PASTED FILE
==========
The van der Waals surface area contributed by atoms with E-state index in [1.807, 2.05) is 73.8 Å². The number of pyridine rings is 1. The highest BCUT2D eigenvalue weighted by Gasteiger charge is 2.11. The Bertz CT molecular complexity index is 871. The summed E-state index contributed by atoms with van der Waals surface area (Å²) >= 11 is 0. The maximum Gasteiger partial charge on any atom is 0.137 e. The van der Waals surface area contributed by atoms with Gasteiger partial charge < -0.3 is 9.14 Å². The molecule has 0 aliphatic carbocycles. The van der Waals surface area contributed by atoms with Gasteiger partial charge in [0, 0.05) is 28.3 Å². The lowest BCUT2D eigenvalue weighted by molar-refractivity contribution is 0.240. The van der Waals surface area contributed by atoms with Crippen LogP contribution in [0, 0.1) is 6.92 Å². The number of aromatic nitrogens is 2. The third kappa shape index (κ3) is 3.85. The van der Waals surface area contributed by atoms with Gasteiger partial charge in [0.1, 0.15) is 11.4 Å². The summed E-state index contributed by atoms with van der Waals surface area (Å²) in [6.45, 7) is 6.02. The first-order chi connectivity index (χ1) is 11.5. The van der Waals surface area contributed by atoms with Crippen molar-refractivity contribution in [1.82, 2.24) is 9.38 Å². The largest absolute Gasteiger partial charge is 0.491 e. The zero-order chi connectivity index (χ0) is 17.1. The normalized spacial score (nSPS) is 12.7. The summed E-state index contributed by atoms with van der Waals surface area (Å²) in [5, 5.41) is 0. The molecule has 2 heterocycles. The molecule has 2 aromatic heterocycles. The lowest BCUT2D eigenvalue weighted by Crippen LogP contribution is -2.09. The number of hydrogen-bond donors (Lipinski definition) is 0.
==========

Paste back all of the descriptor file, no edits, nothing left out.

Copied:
The van der Waals surface area contributed by atoms with E-state index in [1.807, 2.05) is 73.8 Å². The number of pyridine rings is 1. The highest BCUT2D eigenvalue weighted by Gasteiger charge is 2.11. The Bertz CT molecular complexity index is 871. The summed E-state index contributed by atoms with van der Waals surface area (Å²) >= 11 is 0. The maximum Gasteiger partial charge on any atom is 0.137 e. The van der Waals surface area contributed by atoms with Gasteiger partial charge < -0.3 is 9.14 Å². The molecule has 0 aliphatic carbocycles. The van der Waals surface area contributed by atoms with Gasteiger partial charge in [0, 0.05) is 28.3 Å². The lowest BCUT2D eigenvalue weighted by molar-refractivity contribution is 0.240. The van der Waals surface area contributed by atoms with Crippen LogP contribution in [0, 0.1) is 6.92 Å². The number of aromatic nitrogens is 2. The third kappa shape index (κ3) is 3.85. The van der Waals surface area contributed by atoms with Gasteiger partial charge in [0.1, 0.15) is 11.4 Å². The summed E-state index contributed by atoms with van der Waals surface area (Å²) in [6.45, 7) is 6.02. The first-order chi connectivity index (χ1) is 11.5. The van der Waals surface area contributed by atoms with Crippen molar-refractivity contribution in [1.82, 2.24) is 9.38 Å². The largest absolute Gasteiger partial charge is 0.491 e. The zero-order chi connectivity index (χ0) is 17.1. The normalized spacial score (nSPS) is 12.7. The summed E-state index contributed by atoms with van der Waals surface area (Å²) in [5, 5.41) is 0. The molecule has 2 heterocycles. The molecule has 2 aromatic heterocycles. The lowest BCUT2D eigenvalue weighted by Crippen LogP contribution is -2.09. The number of hydrogen-bond donors (Lipinski definition) is 0.